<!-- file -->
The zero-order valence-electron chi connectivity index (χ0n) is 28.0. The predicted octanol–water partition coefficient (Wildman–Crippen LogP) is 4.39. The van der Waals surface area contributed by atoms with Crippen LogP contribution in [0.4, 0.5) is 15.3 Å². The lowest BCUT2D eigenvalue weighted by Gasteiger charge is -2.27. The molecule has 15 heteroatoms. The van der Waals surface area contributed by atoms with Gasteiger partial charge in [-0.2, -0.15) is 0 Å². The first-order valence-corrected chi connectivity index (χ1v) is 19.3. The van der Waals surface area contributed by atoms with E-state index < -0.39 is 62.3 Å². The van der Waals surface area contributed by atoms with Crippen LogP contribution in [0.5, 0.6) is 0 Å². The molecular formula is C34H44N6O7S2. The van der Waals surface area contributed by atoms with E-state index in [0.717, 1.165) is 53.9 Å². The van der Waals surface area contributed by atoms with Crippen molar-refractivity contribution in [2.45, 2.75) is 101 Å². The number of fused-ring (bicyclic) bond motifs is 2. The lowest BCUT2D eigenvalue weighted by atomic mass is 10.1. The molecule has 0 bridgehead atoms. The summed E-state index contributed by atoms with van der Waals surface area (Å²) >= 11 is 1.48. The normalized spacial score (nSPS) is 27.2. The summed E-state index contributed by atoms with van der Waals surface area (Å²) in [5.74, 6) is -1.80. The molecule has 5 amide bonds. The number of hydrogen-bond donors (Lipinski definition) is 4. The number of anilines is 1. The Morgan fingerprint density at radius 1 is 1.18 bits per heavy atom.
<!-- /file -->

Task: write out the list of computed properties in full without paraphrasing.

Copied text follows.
The zero-order valence-electron chi connectivity index (χ0n) is 28.0. The predicted octanol–water partition coefficient (Wildman–Crippen LogP) is 4.39. The van der Waals surface area contributed by atoms with Crippen LogP contribution in [0.4, 0.5) is 15.3 Å². The lowest BCUT2D eigenvalue weighted by Gasteiger charge is -2.27. The molecule has 15 heteroatoms. The van der Waals surface area contributed by atoms with Gasteiger partial charge in [-0.2, -0.15) is 0 Å². The first-order valence-corrected chi connectivity index (χ1v) is 19.3. The van der Waals surface area contributed by atoms with E-state index < -0.39 is 62.3 Å². The van der Waals surface area contributed by atoms with Crippen LogP contribution in [0.5, 0.6) is 0 Å². The molecular formula is C34H44N6O7S2. The van der Waals surface area contributed by atoms with E-state index in [0.717, 1.165) is 53.9 Å². The van der Waals surface area contributed by atoms with Crippen molar-refractivity contribution in [2.45, 2.75) is 101 Å². The number of fused-ring (bicyclic) bond motifs is 2. The lowest BCUT2D eigenvalue weighted by atomic mass is 10.1. The molecule has 0 bridgehead atoms. The summed E-state index contributed by atoms with van der Waals surface area (Å²) >= 11 is 1.48. The normalized spacial score (nSPS) is 27.2. The summed E-state index contributed by atoms with van der Waals surface area (Å²) in [5.74, 6) is -1.80. The molecule has 5 amide bonds. The number of hydrogen-bond donors (Lipinski definition) is 4. The number of anilines is 1. The Morgan fingerprint density at radius 1 is 1.18 bits per heavy atom.